Mustang Air to Air: The Sequel
/forum/topic/600984/4290

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futurshox
Registered: Feb 15, 2008
Total Posts: 2775
Country: United States

Talking of propellers, while I am sure most of us know why rolling shutter artifacts occur, here is a nice animated gif that really explains it well.







ELinder
Registered: Feb 14, 2010
Total Posts: 1070
Country: United States

That's a cool GIF, never seen it before.

So Jim, now you're adding fashion model to your CV?

Erich



Wrei
Registered: Aug 01, 2008
Total Posts: 2939
Country: United States

The original Jim...







stevezzzz
Registered: Aug 01, 2010
Total Posts: 4082
Country: United States

chas wrote:
kwbarnes wrote


Rules of thumb for propeller design...

" To the original poster. The term for the length of an airfoil is chord. I believe it is pronounced as cord. The length of an airfoil is the width of the wing, so, you would use wing chord to describe the width of a wing/propeller/rotor, at any point along it's length."



This last statement raises another question in my mind. Most wings are tapered, and as such, the chord as you define it constantly changes from wing root to wing tip. So is the chord of a tapered wing defined as a formula as opposed to a discrete unit measurement?


You can refer to the chord at a certain distance from the wing root, or calculate a mean chord.

The question of why wings are generally tapered is an interesting one. The answer, again, boils down to efficiency: aerodynamic efficiency as well as manufacturing efficiency. From the aerodynamic point of view, the best (most efficient) wing planform is a long, skinny ellipse; the worst is a short, fat rectangle. From a manufacturing point of view it's the exact opposite, at least when you're building in aluminum: it's so much easier to build a wing with a constant cross section (think Piper's 'Hershey Bar' wing) than one that varies at every span wise station and has curved leading and trailing edges (Spitfire!). Various compromises have been seen over the years, but the trade off is always there.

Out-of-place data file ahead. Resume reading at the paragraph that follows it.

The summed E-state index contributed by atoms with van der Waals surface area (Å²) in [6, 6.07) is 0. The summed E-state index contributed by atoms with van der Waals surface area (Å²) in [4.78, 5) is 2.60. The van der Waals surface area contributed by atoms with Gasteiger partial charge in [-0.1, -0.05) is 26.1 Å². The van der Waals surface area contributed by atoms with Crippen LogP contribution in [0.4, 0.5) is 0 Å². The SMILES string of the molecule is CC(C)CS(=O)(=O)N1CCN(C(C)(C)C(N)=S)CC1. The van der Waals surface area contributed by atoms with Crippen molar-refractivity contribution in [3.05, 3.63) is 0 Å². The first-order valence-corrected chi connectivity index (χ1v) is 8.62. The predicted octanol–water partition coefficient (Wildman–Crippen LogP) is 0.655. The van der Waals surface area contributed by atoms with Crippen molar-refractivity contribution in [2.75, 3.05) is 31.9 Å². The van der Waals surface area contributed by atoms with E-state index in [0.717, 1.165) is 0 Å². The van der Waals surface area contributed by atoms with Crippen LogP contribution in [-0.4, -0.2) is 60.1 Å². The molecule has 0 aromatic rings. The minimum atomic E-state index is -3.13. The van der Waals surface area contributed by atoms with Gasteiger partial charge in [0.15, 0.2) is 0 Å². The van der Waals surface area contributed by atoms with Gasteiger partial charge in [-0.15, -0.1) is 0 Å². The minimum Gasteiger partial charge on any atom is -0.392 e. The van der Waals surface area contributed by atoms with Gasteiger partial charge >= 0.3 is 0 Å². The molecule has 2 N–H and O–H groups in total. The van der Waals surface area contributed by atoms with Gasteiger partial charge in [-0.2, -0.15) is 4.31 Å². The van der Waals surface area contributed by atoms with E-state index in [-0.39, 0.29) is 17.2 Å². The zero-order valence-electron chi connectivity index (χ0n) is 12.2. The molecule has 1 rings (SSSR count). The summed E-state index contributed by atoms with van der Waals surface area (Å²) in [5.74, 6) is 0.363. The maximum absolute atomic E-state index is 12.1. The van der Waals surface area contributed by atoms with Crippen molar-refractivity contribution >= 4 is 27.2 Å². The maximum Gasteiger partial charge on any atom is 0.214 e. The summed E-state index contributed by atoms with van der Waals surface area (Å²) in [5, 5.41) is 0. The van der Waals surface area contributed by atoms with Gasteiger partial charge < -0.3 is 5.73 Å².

Why is a long, skinny ellipse the most efficient wing planform? It has to do with induced drag, the portion of overall drag that results not from 'friction' but from the very act of generating lift; you never get something for nothing, and induced drag is just the cost of doing business. Induced drag manifests itself as the energy that is lost to creating wingtip vortices, those horizontal tornadoes that spiral off the end of a wing. An elliptical wing 'fools' the air by minimizing the apparent size of the wingtips, as the chord at the tip approaches zero. All the various winglet designs are intended to either inhibit the formation of wingtip vortices or to minimize them by increasing the effective wingspan (and thus the aspect ratio).



MMcGrath
Registered: Apr 15, 2006
Total Posts: 2649
Country: United Kingdom

A bit on advanced rotor design:

https://en.m.wikipedia.org/wiki/BERP_rotor



JWilsonphoto
Registered: Jan 16, 2002
Total Posts: 19252
Country: United States

Much as I didn't want to let go of my pillows at 4:30 this morning, I was rewarded with some beautiful light. Pre-dawn shoot, daytime perspectives, annual report partners portraits on location, wrapping up with some dusk shots. Full day for an old photographer, but a good day!



kwbarnes
Registered: Jun 26, 2005
Total Posts: 286
Country: United States

chas wrote: (deleted)

This last statement raises another question in my mind. Most wings are tapered, and as such, the chord as you define it constantly changes from wing root to wing tip. So is the chord of a tapered wing defined as a formula as opposed to a discrete unit measurement?


It depends on how you are using the chord measurement. As a physical description the chord is a physical measurement. Omitting all other airfoil information a wing would be described by it's span, and chord (or chords (root, and tip), or it's span, and aspect ratio.

When designing the aircraft, or propeller/rotor. some calculations need to be done in relation to the wing/propeller/rotors airfoil, chord, and sweep angle. For a rectangular "Hershey bar" wing this is just a measurement. If the wing is tapered, and, or swept, then calculations are made to define a "mean chord", aerodynamic center, aspect ratio, and other essential measurements for the wing in question.






alawadhi
Registered: Feb 25, 2004
Total Posts: 417
Country: Bahrain